There are often private events (emotions, thoughts) that drive a person’s behavior and may hinder them from meeting their goals. This is where Acceptance and Commitment Therapy / Training comes in. ACT is an evidenced-based approach that combines mindfulness and behavior change strategies to promote psychological flexibility. Acceptance of thoughts and emotions as they are empowers us to move through challenges and commit to lasting behavior changes. Understanding our behaviors in the present moment and why we engage in them can lead us to decrease unproductive behaviors and increase productive behaviors. The goal of ACT is to help individuals move forward from mental blocks or other barriers to achieve emotional balance.
Mindful Yoga-based Acceptance Commitment Therapy / Training (MYACT) relates ancient yoga wisdom rich in lessons on how to live life with ACT. There have been many empirical data, with good findings, that yoga is good for our physical health. And it is beneficial for those who experience stress, anxiety, depression or chronic pain (Gordon et. al., 2019). Yoga is a tool to teach ACT through movement, to connect the body, mind, heart and soul -- our whole self.
Every Body is unique so my approach is personalized. We will begin by looking at the different areas of our well-being: Physical, Financial, Mental, Social, Career/Purpose and Emotional. You will receive recommendations based on your lifestyle and preferences. Some areas we might explore are self-care and self-compassion, reshaping the mindset, and transforming behaviors.
I am a Board Certified Behavior Analyst (BCBA) and Certified Nutrition Coach. I have a graduate certificate in Applied Behavior Analysis (ABA), masters in Education and bachelors in Communication Arts. My professional experience includes 15 years of teaching preK-2 and supervision of behavior therapy for children, teens, and adults who struggle with behavioral challenges. The evidenced-based intervention plans I have developed addressed behaviors like emotional outbursts, aggression, food selectivity, negative "self-talk," and repetitive behaviors, to name a few. The success of intervention is more likely with follow through from parents and caregivers. That's why I have collaborated with numerous families to work on behavioral goals that are important for them and make their life better. Additionally, I've worked with ABA agencies in leading staff training and development.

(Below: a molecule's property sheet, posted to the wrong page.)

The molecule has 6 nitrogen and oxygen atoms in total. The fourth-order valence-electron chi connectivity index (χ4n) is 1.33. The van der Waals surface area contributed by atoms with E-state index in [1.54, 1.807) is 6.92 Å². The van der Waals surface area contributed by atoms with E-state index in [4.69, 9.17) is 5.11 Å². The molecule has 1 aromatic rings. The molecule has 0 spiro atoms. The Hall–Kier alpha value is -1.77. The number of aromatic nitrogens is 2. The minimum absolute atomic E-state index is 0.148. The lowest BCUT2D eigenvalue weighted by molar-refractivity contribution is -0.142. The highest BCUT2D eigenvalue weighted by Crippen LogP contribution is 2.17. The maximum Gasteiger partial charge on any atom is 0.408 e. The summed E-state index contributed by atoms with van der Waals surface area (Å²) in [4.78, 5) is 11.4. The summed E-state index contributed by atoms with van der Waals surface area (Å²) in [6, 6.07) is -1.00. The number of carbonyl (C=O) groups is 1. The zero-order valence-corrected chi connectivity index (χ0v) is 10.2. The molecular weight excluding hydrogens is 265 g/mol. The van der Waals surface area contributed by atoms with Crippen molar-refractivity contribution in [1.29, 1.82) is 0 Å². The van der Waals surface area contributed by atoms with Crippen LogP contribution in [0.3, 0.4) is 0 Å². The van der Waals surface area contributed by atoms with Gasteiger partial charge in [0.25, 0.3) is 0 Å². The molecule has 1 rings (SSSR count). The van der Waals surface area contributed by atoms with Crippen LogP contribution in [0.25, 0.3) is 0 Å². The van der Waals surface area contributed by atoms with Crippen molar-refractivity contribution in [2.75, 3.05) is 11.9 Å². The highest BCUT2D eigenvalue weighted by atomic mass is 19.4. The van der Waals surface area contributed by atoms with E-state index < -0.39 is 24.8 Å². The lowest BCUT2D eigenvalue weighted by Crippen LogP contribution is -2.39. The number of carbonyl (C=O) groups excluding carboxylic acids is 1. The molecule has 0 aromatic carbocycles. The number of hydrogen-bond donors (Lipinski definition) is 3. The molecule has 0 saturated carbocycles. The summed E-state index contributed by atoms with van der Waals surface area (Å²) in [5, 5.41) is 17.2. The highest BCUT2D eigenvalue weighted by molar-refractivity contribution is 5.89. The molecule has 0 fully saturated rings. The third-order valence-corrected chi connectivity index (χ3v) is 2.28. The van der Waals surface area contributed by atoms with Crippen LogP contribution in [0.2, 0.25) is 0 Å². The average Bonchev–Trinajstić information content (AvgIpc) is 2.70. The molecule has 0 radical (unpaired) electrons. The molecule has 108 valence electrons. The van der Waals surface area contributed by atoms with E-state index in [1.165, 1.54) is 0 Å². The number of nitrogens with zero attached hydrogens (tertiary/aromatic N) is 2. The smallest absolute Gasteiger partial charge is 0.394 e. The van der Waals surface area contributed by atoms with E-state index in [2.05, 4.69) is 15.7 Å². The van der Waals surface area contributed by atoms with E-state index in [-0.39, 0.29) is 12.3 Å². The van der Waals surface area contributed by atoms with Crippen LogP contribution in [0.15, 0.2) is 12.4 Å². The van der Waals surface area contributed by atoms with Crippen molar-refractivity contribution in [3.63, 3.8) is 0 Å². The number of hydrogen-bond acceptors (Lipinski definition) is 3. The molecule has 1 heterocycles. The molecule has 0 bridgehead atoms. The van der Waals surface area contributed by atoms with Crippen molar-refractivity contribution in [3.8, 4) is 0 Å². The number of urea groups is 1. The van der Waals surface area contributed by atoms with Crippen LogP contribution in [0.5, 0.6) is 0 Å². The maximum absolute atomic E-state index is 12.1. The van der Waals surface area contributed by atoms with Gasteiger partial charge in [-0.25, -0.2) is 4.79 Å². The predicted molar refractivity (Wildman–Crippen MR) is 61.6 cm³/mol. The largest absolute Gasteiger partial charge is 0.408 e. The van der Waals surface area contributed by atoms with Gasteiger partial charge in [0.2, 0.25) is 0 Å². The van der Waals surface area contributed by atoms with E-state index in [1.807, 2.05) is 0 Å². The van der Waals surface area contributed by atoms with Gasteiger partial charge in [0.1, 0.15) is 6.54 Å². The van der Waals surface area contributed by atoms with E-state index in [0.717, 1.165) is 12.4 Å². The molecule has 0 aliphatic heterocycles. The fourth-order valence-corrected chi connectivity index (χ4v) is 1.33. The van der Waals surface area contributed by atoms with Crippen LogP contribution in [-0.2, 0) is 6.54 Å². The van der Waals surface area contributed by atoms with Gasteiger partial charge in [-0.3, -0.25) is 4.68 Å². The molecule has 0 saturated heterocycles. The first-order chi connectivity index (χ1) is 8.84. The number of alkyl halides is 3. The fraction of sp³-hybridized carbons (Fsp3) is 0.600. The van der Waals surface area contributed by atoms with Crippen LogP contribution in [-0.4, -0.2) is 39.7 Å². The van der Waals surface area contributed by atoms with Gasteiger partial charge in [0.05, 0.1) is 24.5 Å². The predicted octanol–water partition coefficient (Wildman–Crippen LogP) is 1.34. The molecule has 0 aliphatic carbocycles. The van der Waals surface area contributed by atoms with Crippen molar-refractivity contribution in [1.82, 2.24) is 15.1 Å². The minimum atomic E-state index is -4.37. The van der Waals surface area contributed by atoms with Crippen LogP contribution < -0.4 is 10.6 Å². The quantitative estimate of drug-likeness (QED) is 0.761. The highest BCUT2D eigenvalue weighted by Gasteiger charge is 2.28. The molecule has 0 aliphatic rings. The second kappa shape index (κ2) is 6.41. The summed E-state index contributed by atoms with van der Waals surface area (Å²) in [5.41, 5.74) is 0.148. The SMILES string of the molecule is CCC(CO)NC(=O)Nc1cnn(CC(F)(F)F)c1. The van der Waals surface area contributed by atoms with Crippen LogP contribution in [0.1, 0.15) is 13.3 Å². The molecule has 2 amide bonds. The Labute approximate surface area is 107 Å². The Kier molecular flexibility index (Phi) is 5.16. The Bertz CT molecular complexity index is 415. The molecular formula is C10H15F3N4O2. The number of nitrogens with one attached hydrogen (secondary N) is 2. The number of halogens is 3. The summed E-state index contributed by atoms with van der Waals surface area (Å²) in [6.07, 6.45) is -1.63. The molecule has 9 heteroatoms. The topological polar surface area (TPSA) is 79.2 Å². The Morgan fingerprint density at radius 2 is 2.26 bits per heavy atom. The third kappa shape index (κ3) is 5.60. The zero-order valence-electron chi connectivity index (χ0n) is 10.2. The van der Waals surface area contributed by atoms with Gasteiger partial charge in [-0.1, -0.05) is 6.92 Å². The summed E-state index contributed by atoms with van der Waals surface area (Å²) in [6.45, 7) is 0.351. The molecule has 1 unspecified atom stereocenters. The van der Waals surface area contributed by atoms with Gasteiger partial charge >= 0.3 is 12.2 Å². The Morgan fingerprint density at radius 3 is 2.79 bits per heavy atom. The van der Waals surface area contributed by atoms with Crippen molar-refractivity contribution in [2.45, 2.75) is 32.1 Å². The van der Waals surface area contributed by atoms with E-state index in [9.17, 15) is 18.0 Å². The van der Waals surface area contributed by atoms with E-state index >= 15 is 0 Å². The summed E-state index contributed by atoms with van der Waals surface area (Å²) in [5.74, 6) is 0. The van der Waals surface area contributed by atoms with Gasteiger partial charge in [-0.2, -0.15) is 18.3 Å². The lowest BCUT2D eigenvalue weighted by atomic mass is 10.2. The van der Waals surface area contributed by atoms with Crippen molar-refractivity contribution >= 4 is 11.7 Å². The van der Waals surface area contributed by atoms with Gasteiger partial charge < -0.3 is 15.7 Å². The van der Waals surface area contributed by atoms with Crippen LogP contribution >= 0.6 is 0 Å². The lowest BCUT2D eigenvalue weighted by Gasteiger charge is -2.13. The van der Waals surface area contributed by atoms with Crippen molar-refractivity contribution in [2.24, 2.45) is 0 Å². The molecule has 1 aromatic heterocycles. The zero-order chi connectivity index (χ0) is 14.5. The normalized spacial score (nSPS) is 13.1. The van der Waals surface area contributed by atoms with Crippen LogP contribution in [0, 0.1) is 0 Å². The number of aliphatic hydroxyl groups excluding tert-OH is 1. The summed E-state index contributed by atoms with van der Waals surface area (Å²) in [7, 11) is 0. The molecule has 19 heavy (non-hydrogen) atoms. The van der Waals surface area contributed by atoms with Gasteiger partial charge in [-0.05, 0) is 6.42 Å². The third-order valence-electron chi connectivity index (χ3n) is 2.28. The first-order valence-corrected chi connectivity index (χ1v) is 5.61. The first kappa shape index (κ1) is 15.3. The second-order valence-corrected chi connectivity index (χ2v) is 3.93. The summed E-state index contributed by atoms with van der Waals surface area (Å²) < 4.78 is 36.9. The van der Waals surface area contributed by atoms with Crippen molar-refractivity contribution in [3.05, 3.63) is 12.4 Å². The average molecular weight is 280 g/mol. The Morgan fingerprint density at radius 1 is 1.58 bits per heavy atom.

Having experienced burnout, I studied Integrative Health coaching, as well as a yoga teacher training. Under the guidance of other coaches, I learned to apply my knowledge of behavior science, not only to help others, but to change my mentality and habits as well. Practicing mindful yoga alleviated stress and gave me a renewed sense of energy! This mind-body awareness often translates off the mat, allowing us to be more present, and self-loving. This is a gift that I would like to share with everyone.
It is up to the client if they would like a talk-based or movement-based coaching session or both. I incorporate the following styles depending on the client's needs, preferences and comfort level.
Hatha Yoga is a gentle form of yoga that focuses on asanas (poses) paired with breathing techniques (pranayama), and meditation (dhyana). It is ideal for beginners. Vinyasa style may be included for intermediate learners.
Restorative Yoga is a therapeutic form of passive static stretching where props are used to support the body.
Yin Yoga is slow-paced and targets the deep tissues in our body. It is based on Taoist philosophy that "chi" or "qi" flows through our body, and by holding the poses for 2 minutes or more, we remove blockages allowing energy to flow.
Chair Yoga is a restorative practice ideal for the office or for individuals that need extra support in mobility and flexibility.
Guided Meditation includes breathing exercises and mantras combined with mental imagery and body scanning.